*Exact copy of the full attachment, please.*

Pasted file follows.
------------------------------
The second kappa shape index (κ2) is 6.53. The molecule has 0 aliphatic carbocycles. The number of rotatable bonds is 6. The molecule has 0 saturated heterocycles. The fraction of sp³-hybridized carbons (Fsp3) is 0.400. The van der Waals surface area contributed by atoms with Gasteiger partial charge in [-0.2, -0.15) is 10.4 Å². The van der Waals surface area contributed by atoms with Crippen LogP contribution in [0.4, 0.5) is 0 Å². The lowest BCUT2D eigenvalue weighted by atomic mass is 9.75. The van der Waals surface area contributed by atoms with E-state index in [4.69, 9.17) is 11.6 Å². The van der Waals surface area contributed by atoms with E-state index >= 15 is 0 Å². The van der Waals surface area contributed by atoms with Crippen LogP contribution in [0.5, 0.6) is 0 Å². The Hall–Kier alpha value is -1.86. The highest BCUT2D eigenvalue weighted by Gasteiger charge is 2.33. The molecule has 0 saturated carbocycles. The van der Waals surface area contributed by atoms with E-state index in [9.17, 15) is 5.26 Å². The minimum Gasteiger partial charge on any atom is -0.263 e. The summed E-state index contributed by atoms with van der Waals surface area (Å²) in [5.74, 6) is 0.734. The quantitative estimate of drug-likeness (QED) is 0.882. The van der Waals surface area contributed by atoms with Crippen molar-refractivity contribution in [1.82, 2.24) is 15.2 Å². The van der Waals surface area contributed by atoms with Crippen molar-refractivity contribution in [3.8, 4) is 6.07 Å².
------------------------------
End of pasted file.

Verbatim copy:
The second kappa shape index (κ2) is 6.53. The molecule has 0 aliphatic carbocycles. The number of rotatable bonds is 6. The molecule has 0 saturated heterocycles. The fraction of sp³-hybridized carbons (Fsp3) is 0.400. The van der Waals surface area contributed by atoms with Gasteiger partial charge in [-0.2, -0.15) is 10.4 Å². The van der Waals surface area contributed by atoms with Crippen LogP contribution in [0.4, 0.5) is 0 Å². The lowest BCUT2D eigenvalue weighted by atomic mass is 9.75. The van der Waals surface area contributed by atoms with E-state index in [4.69, 9.17) is 11.6 Å². The van der Waals surface area contributed by atoms with E-state index >= 15 is 0 Å². The van der Waals surface area contributed by atoms with Crippen LogP contribution in [0.5, 0.6) is 0 Å². The Hall–Kier alpha value is -1.86. The highest BCUT2D eigenvalue weighted by Gasteiger charge is 2.33. The molecule has 0 saturated carbocycles. The van der Waals surface area contributed by atoms with E-state index in [9.17, 15) is 5.26 Å². The minimum Gasteiger partial charge on any atom is -0.263 e. The summed E-state index contributed by atoms with van der Waals surface area (Å²) in [5.74, 6) is 0.734. The quantitative estimate of drug-likeness (QED) is 0.882. The van der Waals surface area contributed by atoms with Crippen molar-refractivity contribution in [1.82, 2.24) is 15.2 Å². The van der Waals surface area contributed by atoms with Crippen molar-refractivity contribution in [3.8, 4) is 6.07 Å².